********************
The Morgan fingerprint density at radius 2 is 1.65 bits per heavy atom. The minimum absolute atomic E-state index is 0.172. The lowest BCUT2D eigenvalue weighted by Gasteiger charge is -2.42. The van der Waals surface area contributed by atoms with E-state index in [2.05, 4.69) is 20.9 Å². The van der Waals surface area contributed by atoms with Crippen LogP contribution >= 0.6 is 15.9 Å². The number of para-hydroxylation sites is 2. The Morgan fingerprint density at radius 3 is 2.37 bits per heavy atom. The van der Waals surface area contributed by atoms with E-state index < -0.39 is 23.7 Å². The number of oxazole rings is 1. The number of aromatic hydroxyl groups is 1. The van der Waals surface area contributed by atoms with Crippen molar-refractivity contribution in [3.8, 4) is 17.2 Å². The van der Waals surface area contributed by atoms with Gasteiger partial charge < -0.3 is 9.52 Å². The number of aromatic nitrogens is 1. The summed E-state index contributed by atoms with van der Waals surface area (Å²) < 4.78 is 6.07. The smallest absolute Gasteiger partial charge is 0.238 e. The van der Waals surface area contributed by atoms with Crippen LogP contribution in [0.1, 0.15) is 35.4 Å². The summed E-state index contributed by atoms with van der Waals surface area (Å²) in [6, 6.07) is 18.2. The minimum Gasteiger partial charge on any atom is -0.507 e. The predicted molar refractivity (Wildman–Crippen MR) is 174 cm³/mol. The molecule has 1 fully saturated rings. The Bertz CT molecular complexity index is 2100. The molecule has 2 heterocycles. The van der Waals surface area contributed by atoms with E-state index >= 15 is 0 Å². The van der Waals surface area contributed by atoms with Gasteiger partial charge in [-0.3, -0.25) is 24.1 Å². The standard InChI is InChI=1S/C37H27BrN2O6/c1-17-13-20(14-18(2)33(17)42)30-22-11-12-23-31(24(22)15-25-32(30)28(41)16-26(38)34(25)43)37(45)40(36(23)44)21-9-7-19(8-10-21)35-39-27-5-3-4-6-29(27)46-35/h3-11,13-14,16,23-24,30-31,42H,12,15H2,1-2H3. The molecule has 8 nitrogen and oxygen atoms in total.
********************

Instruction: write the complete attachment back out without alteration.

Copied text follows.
The Morgan fingerprint density at radius 2 is 1.65 bits per heavy atom. The minimum absolute atomic E-state index is 0.172. The lowest BCUT2D eigenvalue weighted by Gasteiger charge is -2.42. The van der Waals surface area contributed by atoms with E-state index in [2.05, 4.69) is 20.9 Å². The van der Waals surface area contributed by atoms with Crippen LogP contribution >= 0.6 is 15.9 Å². The number of para-hydroxylation sites is 2. The Morgan fingerprint density at radius 3 is 2.37 bits per heavy atom. The van der Waals surface area contributed by atoms with E-state index < -0.39 is 23.7 Å². The number of oxazole rings is 1. The number of aromatic hydroxyl groups is 1. The van der Waals surface area contributed by atoms with Crippen molar-refractivity contribution in [3.8, 4) is 17.2 Å². The van der Waals surface area contributed by atoms with Gasteiger partial charge < -0.3 is 9.52 Å². The number of aromatic nitrogens is 1. The summed E-state index contributed by atoms with van der Waals surface area (Å²) < 4.78 is 6.07. The smallest absolute Gasteiger partial charge is 0.238 e. The van der Waals surface area contributed by atoms with Crippen LogP contribution in [0.1, 0.15) is 35.4 Å². The summed E-state index contributed by atoms with van der Waals surface area (Å²) in [6, 6.07) is 18.2. The minimum Gasteiger partial charge on any atom is -0.507 e. The predicted molar refractivity (Wildman–Crippen MR) is 174 cm³/mol. The molecule has 1 fully saturated rings. The Bertz CT molecular complexity index is 2100. The molecule has 2 heterocycles. The van der Waals surface area contributed by atoms with E-state index >= 15 is 0 Å². The van der Waals surface area contributed by atoms with Gasteiger partial charge in [-0.3, -0.25) is 24.1 Å². The standard InChI is InChI=1S/C37H27BrN2O6/c1-17-13-20(14-18(2)33(17)42)30-22-11-12-23-31(24(22)15-25-32(30)28(41)16-26(38)34(25)43)37(45)40(36(23)44)21-9-7-19(8-10-21)35-39-27-5-3-4-6-29(27)46-35/h3-11,13-14,16,23-24,30-31,42H,12,15H2,1-2H3. The molecule has 8 nitrogen and oxygen atoms in total.